To conform to the New Strategic Arms Reduction Treaty, the U.S. must cull its deployed nuclear strategic warheads by roughly 700. Once the National Nuclear Security Administration’s scientists inspect each warhead to determine the best way to take it apart, it goes to Pantex Plant in Texas, the only facility cleared to disassemble nukes.
The conventional explosive used to trigger the nuclear reaction is the most volatile part of the bomb, so it is removed first and burned. Plutonium and highly enriched uranium are removed and shipped to other facilities, where they are later converted into fuel rods for use in nuclear-power plants.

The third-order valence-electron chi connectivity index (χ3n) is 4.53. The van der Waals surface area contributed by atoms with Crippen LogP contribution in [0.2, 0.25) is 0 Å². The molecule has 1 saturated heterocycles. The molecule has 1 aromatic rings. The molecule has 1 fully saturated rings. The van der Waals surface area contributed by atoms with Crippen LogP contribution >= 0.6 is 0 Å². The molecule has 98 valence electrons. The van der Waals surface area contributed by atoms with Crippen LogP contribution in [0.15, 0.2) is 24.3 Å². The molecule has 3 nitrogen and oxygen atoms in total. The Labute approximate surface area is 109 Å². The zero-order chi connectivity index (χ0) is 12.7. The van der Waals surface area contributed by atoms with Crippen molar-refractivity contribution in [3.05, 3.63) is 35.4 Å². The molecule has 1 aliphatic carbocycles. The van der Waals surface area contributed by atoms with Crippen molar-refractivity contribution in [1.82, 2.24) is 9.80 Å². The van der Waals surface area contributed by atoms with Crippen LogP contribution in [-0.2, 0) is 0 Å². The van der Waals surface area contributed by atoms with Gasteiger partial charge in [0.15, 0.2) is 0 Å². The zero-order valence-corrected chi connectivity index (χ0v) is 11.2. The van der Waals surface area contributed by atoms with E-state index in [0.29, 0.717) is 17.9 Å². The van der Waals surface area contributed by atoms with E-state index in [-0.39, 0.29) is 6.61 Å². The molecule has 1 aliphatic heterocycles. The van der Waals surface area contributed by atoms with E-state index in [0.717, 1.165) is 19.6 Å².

One might suspect that a person who handles nuclear bombs would need a steady supply of antacids. But bombs are recycled in the same slow, reliable, boring sort of way as other technologies—only, while wearing a radiation suit. “That said, you can never lose respect of the material you’re handling,” says Bron Johnston, the dismantlement manager at the Y-12 facility at the National Security Complex in Oak Ridge, Tennessee, where uranium is handled. “Safety is paramount. It’s not like you’re working in a bread factory.”
Five amazing, clean technologies that will set us free, in this month's energy-focused issue. Also: how to build a better bomb detector, the robotic toys that are raising your children, a human catapult, the world's smallest arcade, and much more.